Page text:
Understanding trout behavior is best learned by fishing the same stream very frequently. The chosen stream is often referred to as the fly fisher’s “home water”. It must be fished for at least a year in order to understand the seasonal changes in trout behavior. In addition, it must be fished under a variety of weather conditions. Sun, clouds, rain, snow, high water and low water all change trout’s behavior. But if understood, trout can still be caught in each circumstance.
To become a well rounded trout angler, all of the water types in which trout live need to be fished and understood. That means taking the time to fish spring creeks, tailwaters, still waters and freestone streams. Such a chore, but better than most alternatives, right?!
Understanding the Aquatic Environment
At the turn of the twentieth century, G.E.M. Skues described fly fishing as “an intellectual exercise designed to outwit the trout”. With this statement, he identified another of the necessities to advancing one’s game. It requires a commitment of time to read, time to study, and time to visit with other anglers. Stated differently, dedicated time to apply one’s intellect to the sport.
In contrast to times gone by, there is an almost overwhelming abundance of fly fishing information available. In addition to our web site, “Simpsonflyfishing.com“, there are a myriad of helpful sites. Among the best known include: http://howtoflyfish.orvis.com, MidCurrent.com, and Ginkandgasoline.com. There are also books, magazines and videos. Almost any topic is available on youtube.com. Finding a willing mentor shortens the learning curve as well.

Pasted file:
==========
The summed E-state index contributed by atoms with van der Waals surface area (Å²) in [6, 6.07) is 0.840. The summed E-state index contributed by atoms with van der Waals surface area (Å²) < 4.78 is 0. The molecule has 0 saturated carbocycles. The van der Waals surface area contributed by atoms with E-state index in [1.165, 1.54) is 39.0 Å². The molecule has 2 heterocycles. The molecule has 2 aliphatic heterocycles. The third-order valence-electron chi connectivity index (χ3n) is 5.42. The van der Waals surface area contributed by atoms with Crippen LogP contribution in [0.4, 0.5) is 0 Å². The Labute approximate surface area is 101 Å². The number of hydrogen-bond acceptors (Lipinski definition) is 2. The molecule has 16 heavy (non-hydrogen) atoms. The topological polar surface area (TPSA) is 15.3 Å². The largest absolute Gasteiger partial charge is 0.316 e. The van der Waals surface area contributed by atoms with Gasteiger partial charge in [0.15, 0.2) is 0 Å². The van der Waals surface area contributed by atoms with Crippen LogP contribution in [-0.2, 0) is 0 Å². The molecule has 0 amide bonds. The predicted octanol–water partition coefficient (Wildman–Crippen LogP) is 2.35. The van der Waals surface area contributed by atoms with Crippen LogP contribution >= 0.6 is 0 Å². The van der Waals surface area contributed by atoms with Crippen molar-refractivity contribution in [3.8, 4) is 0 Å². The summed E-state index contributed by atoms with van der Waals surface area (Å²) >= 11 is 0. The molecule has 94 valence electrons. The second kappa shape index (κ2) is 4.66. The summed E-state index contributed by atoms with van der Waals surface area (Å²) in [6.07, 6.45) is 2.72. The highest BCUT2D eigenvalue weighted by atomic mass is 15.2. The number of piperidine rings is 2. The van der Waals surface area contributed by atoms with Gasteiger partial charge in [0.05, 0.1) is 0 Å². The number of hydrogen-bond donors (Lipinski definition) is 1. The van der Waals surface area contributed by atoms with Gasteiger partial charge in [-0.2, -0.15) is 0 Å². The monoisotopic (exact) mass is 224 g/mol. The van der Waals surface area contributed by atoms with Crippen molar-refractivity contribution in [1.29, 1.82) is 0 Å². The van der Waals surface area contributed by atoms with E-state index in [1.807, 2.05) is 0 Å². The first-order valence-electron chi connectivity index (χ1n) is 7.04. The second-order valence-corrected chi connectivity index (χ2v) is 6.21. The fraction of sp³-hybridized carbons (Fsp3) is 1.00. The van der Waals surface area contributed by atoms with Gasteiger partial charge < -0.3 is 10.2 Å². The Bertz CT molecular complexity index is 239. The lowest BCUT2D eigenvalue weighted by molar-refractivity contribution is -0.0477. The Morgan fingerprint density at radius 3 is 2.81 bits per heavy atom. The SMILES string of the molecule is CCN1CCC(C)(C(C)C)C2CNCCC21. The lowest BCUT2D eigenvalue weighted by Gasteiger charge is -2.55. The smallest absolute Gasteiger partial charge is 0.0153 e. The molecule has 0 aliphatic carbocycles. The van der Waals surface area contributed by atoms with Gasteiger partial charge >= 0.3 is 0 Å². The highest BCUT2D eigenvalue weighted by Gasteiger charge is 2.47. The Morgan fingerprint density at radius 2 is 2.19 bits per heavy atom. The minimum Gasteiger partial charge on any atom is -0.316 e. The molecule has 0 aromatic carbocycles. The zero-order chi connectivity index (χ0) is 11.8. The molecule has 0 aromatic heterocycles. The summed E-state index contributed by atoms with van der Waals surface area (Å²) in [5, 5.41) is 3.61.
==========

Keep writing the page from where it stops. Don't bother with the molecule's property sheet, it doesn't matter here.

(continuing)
Aquatic bugs make up the majority of a trout’s diet. Therefore, one needs to learn the life-cycles of the bugs present in streams fished. Four orders of aquatic insects, mayflies, stoneflies, caddis, and midges, provide most of the fare.
Trout feed most actively during a hatch. What season, what part of the day, what weather and water conditions lead to a hatch? Is there a lifecycle-stage most vulnerable to trout, and therefore preferred? Armed with this information, an angler will more often be “at the right place, at the right time, with the right stuff!”
Once the feeding preferences of trout are understood, it becomes apparent that the angler must learn a variety of strategies to offer or present flies to feeding trout. Everyone loves to fish a hatch and watch the quarry take a dry fly off the water’s surface. But trout stomach samples reveal that most of a trout’s diet consists of nymphs. Therefore, expert fly fishers are prepared to fish the surface, the film, and the subsurface, all the way to the bottom. Their armamentarium likely includes a variety of rods (yup) and lines, floating and sinking. And their fly boxes include flies that facilitate fishing each of the levels of the water column.
Trout species also differ in behavior. Each specie has preferred water conditions or types. They feed a bit differently, and their fight is different as well. Therefore, it’s helpful to know what fish are present in a stream, as well as their habits.
But in the end, the characteristic that most separates expert fly fishers from casual fly fishers is the intensity with which they approach their sport. They study, practice, and experiment with different flies, techniques and strategies. When on the water, they are completely focused on the objective at hand. Casual fishers drink their beer while fishing; expert fly fishers drink theirs AFTER fishing. Nothing distracts them while on the water.
So, if you want to reach the next level of fly fishing for trout, become an expert fly fisher, this is what it takes. It isn’t for everyone, and there is nothing wrong with that. Being a casual fly fisher is just fine. We should never lose sight of the fact that fly fishing is a sport, something we engage in for pleasure. So no matter what level of engagement one chooses or skill-level reached, be sure and keep it fun!
Written by Al Simpson, May 2018.